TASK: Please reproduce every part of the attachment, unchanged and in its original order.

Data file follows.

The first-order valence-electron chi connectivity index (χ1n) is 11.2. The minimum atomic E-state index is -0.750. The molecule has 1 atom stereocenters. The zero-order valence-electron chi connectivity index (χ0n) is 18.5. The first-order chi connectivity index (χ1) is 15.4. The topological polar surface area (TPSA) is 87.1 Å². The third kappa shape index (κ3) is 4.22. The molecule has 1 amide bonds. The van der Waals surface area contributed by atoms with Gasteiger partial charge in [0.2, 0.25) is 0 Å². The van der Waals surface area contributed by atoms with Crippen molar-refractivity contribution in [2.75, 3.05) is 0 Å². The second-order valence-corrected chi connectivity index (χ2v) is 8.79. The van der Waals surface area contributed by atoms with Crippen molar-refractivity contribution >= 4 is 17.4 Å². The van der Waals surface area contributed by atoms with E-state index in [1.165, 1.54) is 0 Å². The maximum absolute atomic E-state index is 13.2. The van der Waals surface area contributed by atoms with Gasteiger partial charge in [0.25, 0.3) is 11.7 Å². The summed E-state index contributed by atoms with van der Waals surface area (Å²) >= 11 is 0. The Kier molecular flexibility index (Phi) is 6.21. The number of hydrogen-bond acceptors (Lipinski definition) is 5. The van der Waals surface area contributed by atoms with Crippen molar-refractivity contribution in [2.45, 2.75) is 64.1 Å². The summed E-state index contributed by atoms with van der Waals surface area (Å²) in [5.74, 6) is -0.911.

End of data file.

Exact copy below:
The first-order valence-electron chi connectivity index (χ1n) is 11.2. The minimum atomic E-state index is -0.750. The molecule has 1 atom stereocenters. The zero-order valence-electron chi connectivity index (χ0n) is 18.5. The first-order chi connectivity index (χ1) is 15.4. The topological polar surface area (TPSA) is 87.1 Å². The third kappa shape index (κ3) is 4.22. The molecule has 1 amide bonds. The van der Waals surface area contributed by atoms with Gasteiger partial charge in [0.2, 0.25) is 0 Å². The van der Waals surface area contributed by atoms with Crippen molar-refractivity contribution in [2.75, 3.05) is 0 Å². The second-order valence-corrected chi connectivity index (χ2v) is 8.79. The van der Waals surface area contributed by atoms with Crippen molar-refractivity contribution >= 4 is 17.4 Å². The van der Waals surface area contributed by atoms with E-state index in [1.165, 1.54) is 0 Å². The maximum absolute atomic E-state index is 13.2. The van der Waals surface area contributed by atoms with Gasteiger partial charge in [0.25, 0.3) is 11.7 Å². The summed E-state index contributed by atoms with van der Waals surface area (Å²) >= 11 is 0. The Kier molecular flexibility index (Phi) is 6.21. The number of hydrogen-bond acceptors (Lipinski definition) is 5. The van der Waals surface area contributed by atoms with Crippen molar-refractivity contribution in [2.45, 2.75) is 64.1 Å². The summed E-state index contributed by atoms with van der Waals surface area (Å²) in [5.74, 6) is -0.911.